Very few studies are available correlating microsatellites and sepsis. Microsatellites in genes like HMOX151, TNFa & b62, eNOS63, IL-1064 were studied in relation with sepsis. Flores et al found significant association  of CXCL2 -665(AC)n microsatellite with sepsis susceptibility in Spanish population.65

Copy Number Variations

Copy number variations are the presence of abnormal number of copies of DNA sequences. Human genome contains approximately 12% of copy number variations. Abnormal copies may result in increased production of proteins which may cause phenotypic changes. Chen et al.66 found that high copy number of DEFA1/DEFA3 (>8) is associated with severe sepsis. Conversely, no significant association was found in DEFB4/DEFB103 copy numbers (2 to

9) in relation with S.aureus sepsis.67 As there is insufficient evidence of CNVs role in sepsis susceptibility and its outcome, further research is required to use CNVs as a significant screening test for risk stratification in neonatal sepsis.


Epigenomics is an advanced genomics in which gene expression is modified without change in nucleotide sequence. These modifications can be heritable. It may result from the environmental factors surrounding the host. Epigenomic variations are mainly of three kinds:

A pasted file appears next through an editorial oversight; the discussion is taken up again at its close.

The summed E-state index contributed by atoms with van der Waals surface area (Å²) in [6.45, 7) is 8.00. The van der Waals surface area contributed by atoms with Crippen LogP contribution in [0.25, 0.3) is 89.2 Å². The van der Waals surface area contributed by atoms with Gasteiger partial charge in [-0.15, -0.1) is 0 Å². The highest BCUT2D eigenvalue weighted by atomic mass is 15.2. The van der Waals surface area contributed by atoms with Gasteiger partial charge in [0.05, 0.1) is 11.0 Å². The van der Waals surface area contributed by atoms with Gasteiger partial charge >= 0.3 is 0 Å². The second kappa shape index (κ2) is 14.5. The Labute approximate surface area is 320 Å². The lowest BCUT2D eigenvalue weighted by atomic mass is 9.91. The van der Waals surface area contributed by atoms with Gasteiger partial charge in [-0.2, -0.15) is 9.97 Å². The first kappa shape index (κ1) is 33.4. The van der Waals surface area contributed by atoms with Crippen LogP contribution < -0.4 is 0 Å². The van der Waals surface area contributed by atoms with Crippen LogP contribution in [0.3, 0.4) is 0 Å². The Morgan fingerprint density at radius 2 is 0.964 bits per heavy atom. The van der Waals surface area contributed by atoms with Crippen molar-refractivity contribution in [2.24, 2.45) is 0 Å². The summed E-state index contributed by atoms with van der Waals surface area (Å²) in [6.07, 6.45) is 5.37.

1. Histone modification
  2. DNA methylation
  3. miRNA

The role of epigenetic variations in sepsis was studied prominently in vitro. No human study is available to date. But miRNAs had been studied widely in human sepsis. The findings of the available studies are briefed below.

Histone Modification

Out of the different types of histone modifications, histone acetylation and histone methylation are only clearly known. Modification in histone proteins results in diverse packing of DNA and concurrently its expression. The expression of immune related gene involved in immunosuppression which follows severe sepsis can be modified by Histone acetylation/methylation.

In naive CD4+ T-cells of sepsis mice models, repressive histone methylation was found at the promoter region of IFN-g and GATA-3 transcription factor.68 Histone acetylation is primarily controlled by histone acetylases (Histone Acetyl Transferases-HATs) and histone deacetlyases (HDACs). Li et al.69 revealed that septic shock caused hypoacetylation of nuclear proteins which was reversed by administering HDAC inhibitors (HDACI). The HDACI effectively prevented cell death, reduced inflammation and eventually improved survival of septic shock animal models.69